Without any fuss (or as much as an announcement) Google updated the link schemes document on its webmaster guidelines last month in a bid to filter out content that manipulates its PageRank algorithm with ‘unnatural’ links. Fair enough, until the news triggered a debate among SEO and communications professionals, and touched a nerve in the PR community on the impact it will have on the workhorse of the media industry – the press release.
Three weeks later, and although the discussion lingers on, I’m happy to report that the focus has moved from Has Google just killed PR agencies? to What can PR now do? Yes, insert the “nofollow” link on optimised anchor texts in press releases, and yes, remember that writing quality content rather than hyper-linking press releases is the essence of PR, and yes, there’s clearly no room for grey in the white and black hats that SEO theoretically adorns. But more importantly perhaps, Google’s move has taught us that PR will need to strengthen not just press releases, but its overall business strategy to prevent similar and perhaps more serious outcomes of doing business with Google.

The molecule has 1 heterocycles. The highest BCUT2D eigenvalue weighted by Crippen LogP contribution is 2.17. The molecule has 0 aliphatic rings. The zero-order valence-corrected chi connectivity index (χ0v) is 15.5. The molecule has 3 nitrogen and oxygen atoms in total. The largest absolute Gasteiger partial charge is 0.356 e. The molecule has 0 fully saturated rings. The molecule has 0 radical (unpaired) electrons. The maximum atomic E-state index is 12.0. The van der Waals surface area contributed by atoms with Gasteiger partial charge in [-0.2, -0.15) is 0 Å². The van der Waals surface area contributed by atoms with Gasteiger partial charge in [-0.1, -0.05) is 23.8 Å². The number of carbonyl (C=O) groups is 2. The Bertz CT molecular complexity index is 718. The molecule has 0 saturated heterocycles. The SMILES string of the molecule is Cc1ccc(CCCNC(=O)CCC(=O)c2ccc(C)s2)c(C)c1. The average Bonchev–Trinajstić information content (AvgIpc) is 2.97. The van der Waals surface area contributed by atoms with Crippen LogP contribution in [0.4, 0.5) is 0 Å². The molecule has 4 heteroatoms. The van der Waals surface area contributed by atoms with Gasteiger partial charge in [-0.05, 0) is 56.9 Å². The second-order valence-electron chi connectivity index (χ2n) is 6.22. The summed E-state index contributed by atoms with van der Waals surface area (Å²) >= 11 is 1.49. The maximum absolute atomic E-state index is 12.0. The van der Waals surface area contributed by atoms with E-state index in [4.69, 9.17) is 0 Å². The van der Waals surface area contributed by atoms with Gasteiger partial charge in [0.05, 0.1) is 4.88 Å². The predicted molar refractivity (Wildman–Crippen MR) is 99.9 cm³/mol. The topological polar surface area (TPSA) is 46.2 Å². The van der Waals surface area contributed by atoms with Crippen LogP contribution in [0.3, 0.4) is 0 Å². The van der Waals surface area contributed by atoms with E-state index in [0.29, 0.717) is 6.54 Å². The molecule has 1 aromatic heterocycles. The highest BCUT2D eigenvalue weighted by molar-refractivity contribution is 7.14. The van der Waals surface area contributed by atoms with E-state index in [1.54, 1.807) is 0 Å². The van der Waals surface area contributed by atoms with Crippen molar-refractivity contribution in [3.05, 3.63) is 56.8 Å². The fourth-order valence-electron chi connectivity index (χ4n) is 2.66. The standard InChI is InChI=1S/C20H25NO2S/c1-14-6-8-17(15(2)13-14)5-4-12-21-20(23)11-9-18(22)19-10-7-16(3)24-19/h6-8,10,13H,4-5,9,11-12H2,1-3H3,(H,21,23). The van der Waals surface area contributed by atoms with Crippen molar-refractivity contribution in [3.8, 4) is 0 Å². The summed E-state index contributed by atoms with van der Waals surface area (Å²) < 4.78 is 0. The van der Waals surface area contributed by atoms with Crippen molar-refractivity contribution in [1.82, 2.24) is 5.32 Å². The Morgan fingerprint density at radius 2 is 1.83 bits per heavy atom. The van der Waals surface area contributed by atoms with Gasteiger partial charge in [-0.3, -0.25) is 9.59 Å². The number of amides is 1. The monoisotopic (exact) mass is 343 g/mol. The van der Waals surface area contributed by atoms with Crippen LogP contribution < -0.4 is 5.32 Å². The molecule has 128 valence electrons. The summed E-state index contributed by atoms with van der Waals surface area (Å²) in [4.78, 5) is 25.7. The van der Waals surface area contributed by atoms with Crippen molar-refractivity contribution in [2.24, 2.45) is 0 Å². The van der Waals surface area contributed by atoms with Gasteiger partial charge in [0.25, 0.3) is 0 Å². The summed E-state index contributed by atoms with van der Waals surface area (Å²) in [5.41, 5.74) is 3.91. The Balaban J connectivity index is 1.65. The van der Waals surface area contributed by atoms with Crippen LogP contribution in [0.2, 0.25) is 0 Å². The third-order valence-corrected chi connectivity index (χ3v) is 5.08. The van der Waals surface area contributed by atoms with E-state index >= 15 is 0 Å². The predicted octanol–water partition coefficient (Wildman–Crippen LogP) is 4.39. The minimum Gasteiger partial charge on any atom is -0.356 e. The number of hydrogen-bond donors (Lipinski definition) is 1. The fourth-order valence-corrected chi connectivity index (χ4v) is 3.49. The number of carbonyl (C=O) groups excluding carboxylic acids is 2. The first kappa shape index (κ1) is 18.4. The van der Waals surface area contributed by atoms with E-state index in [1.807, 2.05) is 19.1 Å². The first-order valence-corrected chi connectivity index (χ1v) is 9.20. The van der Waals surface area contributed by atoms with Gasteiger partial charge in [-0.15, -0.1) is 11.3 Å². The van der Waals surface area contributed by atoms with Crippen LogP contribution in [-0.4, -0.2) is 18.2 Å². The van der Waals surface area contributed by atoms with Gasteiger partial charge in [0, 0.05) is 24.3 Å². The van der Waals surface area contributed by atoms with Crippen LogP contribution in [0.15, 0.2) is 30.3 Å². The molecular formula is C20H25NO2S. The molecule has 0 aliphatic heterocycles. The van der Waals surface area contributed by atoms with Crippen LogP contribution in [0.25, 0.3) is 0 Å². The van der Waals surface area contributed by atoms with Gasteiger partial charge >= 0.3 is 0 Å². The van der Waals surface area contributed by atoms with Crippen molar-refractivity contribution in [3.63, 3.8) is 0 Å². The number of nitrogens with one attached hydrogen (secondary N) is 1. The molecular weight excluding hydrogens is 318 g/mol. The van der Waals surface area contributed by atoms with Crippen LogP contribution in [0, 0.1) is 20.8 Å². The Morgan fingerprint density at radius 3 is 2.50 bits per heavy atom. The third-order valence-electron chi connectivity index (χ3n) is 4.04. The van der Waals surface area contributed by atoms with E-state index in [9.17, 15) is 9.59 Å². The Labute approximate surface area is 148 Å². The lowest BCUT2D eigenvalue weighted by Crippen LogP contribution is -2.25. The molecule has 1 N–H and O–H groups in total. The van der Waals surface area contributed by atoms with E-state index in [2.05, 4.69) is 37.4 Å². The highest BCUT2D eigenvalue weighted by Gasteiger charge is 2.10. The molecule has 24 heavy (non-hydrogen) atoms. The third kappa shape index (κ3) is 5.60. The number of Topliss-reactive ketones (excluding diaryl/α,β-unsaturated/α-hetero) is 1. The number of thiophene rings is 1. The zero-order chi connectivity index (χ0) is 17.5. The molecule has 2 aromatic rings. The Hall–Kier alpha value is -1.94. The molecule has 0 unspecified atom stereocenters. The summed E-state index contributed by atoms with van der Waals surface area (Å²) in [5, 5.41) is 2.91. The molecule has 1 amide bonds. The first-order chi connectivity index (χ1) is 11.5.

Tom Foremski (responsible for sparking the debate around the issue with his blog on ZDNet), in a subsequent piece, ‘Google is forcing a reinvention of PR’ indicated that PR would benefit from focusing on a strong product, rather than leaning solely on press release rankings. He wrote: ‘In Google’s world, there is no need to trick its index with PR and false signals of popularity. If you truly do have a better product, service, or mousetrap, Google will make sure that the world beats a path to your door.’
The blog yielded varying viewpoints but a response from ‘Chris’ addressed the task ahead for PR. He said: ‘Agencies will need to adapt and provide web presence and content marketing metrics as part of their service offerings.’
Going forward, the PR industry will undoubtedly benefit from investing in the right tools to support its strategy and campaigns, which in turn is sure to generate interest and drive web traffic.
Pete Goold of Punch Communications puts the future in perspective best when he blogged: ‘Whatever the situation, one aspect is clear, the PR industry continues to evolve at pace – and those that are able to see the opportunities that exist in combining tried and tested PR tactics with those opportunities offered by the current digital landscape are best placed to thrive.